QUESTION: Our physician practice is a separate entity that employs both physicians and non-physician practitioners (“NPPs”). Many of the physicians bill the NPPs’ services as “incident-to” services. Our compliance officer wants to audit the “incident-to” billing and wants to know if there is a simple, straightforward way to conduct such an audit.
ANSWER: Unfortunately, the answer is no.
Medicare does not require that a physician use any type of identifier or modifier in order to identify “incident-to” services. This became an issue for the OIG in its report entitled “Prevalence and Qualifications of Non-Physicians Who Performed Medicare Physician Services,” OEI-09-06-00430 (August 2009).
The OIG began this report by conceding that “little is known about Medicare services that are performed ‘incident-to’ the professional services of a physician.” The OIG noted in several places that it has no simple means to determine what services NPPs are providing to Medicare beneficiaries or the qualifications of those NPPs when the services are billed under the “incident-to” rule.
The OIG also recognized that there are a number of limitations to its study and cautioned against extrapolating the conclusions reached in this Report to the Medicare program as a whole. Nonetheless, it is clear that the Report’s description of what NPPs do, their credentials and how they provide services is instructive to both the OIG and to practices that utilize NPPs.
But before we discuss the OIG Report, let us examine the Medicare “incident-to” rule. This rule permits a physician to bill Medicare Part B at the full physician fee schedule amount for the services that are performed by an NPP, if the services are: (i) furnished to beneficiaries who are not inpatients of a hospital or SNF; (ii) commonly provided in a physician’s office; (iii) an integral though incidental part of the services provided by the physician; (iv) included in a treatment plan for an injury or illness where the physician performs an initial service and is involved actively in the course of treatment; (v) commonly furnished without charge or included in the physician’s bill; and (vi) provided under the “direct supervision” of the physician (i.e., the physician must be present in the office suite while the services are being provided and immediately available to provide assistance).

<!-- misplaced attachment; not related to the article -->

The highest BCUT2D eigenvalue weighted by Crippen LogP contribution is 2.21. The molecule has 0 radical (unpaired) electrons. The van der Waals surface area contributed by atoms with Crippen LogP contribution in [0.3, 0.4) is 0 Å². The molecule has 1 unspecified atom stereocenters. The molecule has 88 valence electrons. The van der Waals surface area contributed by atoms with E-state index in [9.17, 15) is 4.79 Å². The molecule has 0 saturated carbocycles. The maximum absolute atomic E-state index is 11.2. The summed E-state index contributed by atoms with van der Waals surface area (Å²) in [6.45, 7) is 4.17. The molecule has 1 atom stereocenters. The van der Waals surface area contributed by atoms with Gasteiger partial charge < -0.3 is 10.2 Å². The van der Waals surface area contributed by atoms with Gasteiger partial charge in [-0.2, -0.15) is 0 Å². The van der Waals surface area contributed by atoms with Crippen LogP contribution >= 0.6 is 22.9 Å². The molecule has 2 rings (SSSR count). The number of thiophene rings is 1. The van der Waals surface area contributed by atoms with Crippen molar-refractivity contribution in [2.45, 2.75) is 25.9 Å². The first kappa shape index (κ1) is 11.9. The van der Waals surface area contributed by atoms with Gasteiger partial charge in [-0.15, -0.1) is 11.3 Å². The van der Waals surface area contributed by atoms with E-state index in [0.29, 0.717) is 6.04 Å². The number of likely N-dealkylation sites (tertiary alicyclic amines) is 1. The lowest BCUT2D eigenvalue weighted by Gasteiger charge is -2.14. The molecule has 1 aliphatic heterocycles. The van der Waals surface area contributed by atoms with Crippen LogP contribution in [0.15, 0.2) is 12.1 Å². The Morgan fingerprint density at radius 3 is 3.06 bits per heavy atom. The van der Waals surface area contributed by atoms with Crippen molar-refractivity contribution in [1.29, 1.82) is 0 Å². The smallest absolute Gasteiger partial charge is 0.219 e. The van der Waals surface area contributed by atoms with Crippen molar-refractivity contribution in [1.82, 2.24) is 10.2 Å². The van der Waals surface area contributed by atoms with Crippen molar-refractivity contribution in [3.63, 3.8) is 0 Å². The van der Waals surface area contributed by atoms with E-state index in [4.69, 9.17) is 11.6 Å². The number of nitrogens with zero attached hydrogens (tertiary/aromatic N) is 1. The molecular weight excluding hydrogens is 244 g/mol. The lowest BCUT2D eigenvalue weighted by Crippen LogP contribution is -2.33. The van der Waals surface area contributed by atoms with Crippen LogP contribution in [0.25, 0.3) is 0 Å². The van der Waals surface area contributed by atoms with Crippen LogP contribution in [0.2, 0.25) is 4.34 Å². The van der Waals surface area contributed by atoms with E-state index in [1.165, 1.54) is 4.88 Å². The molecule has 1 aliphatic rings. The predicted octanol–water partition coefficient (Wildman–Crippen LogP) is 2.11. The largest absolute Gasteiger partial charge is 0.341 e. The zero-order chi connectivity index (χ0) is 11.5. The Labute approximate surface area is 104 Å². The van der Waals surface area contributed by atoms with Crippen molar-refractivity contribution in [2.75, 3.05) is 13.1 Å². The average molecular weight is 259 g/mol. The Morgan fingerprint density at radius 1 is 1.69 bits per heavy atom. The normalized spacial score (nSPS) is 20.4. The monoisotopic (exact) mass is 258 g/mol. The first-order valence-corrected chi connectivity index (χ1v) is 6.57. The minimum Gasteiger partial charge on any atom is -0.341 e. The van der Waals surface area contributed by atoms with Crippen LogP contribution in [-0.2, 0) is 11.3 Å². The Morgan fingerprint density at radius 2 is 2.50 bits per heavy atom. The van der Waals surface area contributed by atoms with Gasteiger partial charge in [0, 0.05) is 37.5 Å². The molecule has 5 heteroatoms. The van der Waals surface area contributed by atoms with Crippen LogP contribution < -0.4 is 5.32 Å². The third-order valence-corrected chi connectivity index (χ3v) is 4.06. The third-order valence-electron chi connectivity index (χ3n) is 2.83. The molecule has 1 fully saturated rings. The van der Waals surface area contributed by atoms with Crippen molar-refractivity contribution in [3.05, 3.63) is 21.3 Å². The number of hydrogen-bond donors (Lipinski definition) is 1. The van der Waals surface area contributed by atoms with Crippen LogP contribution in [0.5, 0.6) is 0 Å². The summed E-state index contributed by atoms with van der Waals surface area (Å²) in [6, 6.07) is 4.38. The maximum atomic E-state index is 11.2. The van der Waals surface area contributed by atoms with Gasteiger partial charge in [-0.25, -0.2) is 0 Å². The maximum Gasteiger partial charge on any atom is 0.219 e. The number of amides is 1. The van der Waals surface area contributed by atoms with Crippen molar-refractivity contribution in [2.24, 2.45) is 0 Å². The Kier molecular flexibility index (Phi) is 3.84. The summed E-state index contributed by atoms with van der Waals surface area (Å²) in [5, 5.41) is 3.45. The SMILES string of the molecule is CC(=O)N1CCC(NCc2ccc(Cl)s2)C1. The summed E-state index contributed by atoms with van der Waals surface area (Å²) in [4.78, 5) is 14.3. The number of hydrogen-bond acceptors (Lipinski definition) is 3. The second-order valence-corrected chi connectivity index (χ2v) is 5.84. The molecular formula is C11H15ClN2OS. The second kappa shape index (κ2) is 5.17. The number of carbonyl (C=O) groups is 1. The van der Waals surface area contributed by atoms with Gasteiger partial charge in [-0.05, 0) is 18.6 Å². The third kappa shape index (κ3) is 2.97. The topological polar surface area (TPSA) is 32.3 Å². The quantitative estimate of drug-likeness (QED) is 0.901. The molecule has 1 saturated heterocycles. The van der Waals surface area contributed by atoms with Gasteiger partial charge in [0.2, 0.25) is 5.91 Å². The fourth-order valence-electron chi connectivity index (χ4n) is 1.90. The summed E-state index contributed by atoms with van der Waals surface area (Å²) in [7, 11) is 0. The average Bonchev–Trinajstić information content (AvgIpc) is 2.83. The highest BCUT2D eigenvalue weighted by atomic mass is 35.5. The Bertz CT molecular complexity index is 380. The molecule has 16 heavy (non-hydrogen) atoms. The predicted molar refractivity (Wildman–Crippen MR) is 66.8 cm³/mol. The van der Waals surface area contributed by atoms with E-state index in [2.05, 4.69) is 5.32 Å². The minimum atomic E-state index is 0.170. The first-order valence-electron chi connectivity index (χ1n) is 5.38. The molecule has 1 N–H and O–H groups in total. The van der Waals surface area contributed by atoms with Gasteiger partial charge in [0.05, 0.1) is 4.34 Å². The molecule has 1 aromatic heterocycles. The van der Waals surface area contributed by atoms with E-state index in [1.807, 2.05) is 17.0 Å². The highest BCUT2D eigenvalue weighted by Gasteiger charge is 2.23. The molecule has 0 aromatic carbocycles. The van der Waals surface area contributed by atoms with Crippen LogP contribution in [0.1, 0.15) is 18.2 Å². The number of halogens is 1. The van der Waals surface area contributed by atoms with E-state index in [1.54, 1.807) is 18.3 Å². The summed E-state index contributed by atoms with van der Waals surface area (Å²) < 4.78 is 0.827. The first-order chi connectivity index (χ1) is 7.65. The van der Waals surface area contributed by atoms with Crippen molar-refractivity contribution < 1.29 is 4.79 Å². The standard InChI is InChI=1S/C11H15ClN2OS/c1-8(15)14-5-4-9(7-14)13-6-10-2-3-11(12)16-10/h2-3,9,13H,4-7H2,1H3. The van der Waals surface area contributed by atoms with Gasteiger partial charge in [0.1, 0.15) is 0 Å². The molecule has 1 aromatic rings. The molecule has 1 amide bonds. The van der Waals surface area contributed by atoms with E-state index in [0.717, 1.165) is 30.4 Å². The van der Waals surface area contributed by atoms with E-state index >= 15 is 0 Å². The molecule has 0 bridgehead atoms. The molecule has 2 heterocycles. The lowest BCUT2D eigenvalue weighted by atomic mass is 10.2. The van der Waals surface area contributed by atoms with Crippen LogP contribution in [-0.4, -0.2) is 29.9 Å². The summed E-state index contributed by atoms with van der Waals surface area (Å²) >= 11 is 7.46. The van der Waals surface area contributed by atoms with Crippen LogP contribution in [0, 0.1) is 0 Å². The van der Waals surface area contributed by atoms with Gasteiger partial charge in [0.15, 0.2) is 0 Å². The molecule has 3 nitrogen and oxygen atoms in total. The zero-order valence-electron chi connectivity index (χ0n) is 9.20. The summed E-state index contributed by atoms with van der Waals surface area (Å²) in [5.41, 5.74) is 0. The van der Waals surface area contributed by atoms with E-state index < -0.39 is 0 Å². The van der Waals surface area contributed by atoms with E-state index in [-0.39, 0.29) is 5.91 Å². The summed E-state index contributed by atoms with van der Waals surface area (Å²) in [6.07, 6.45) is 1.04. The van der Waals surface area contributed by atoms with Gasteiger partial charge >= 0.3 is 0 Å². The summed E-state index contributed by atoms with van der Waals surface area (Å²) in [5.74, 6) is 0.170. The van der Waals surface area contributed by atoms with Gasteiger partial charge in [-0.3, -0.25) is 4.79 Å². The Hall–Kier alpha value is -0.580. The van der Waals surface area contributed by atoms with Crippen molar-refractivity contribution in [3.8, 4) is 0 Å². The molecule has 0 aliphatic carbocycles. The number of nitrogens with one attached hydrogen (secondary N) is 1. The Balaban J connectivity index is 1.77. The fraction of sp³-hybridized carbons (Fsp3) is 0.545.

In this report, the OIG wanted to audit exactly what Medicare was paying for when the program reimbursed claims for services that were billed under the Medicare “incident-to” rules. However, because “incident-to” claims cannot be identified on the face of the claim, the OIG had no simple or direct means to identify “incident-to” claims.
As a result, the OIG had to formulate a means to identify “incident-to” billing. In order to do so, the OIG looked at all the physician claims submitted to the program during the first quarter of 2007 and converted the E and M codes billed to a period of time using the Medicare Fee Schedule average time associated with each service. The OIG then identified physicians who billed more than 24 hours in a single day, reasoning that the only ways to do so were either fraud or using NPPs.
Using this methodology, the OIG identified over 200 physicians who had billed more than 24 hours of services in a single day. The OIG excluded a few physicians who were being investigated for billing fraud. However, the OIG then determined that billing more than 24 hours in a day was not a concern to the OIG so long as the physicians complied with the “incident-to” rule.
The OIG then sent an audit request to the physicians who were part of the study, requesting that they identify the services that were being provided by the non-physician practitioners and the qualifications of those non-physician practitioners.
While the OIG found that most services billed using the “incident-to” rules were appropriate and most non-physicians involved in the care of those services were authorized to provide the service under state law, the OIG expressed the concern that a significant percentage of “incident-to” services may be performed by unqualified non-physician practitioners, concluding:
Unqualified non-physicians performed 21 percent of the services that physicians did not perform personally. In the first 3 months of 2007, Medicare allowed $12.6 million for approximately 210,000 services performed by unqualified non-physicians. These non-physicians did not possess the necessary licenses or certifications, had no verifiable credentials, or lacked the training to perform the services. Non-physicians with inappropriate qualifications performed 7 percent of the invasive services that physicians did not perform.
The OIG study shows that “incident-to” billing is an area that your compliance program should review. However, the study also shows the difficulty involved in conducting such an audit.
While you could use the OIG’s methodology, it is probably easier to visit each practice to observe whether the physicians who bill under the “incident-to” rules are following the requirements of the rules and to make sure that the services provided by the NPPs are within the scope of their state license.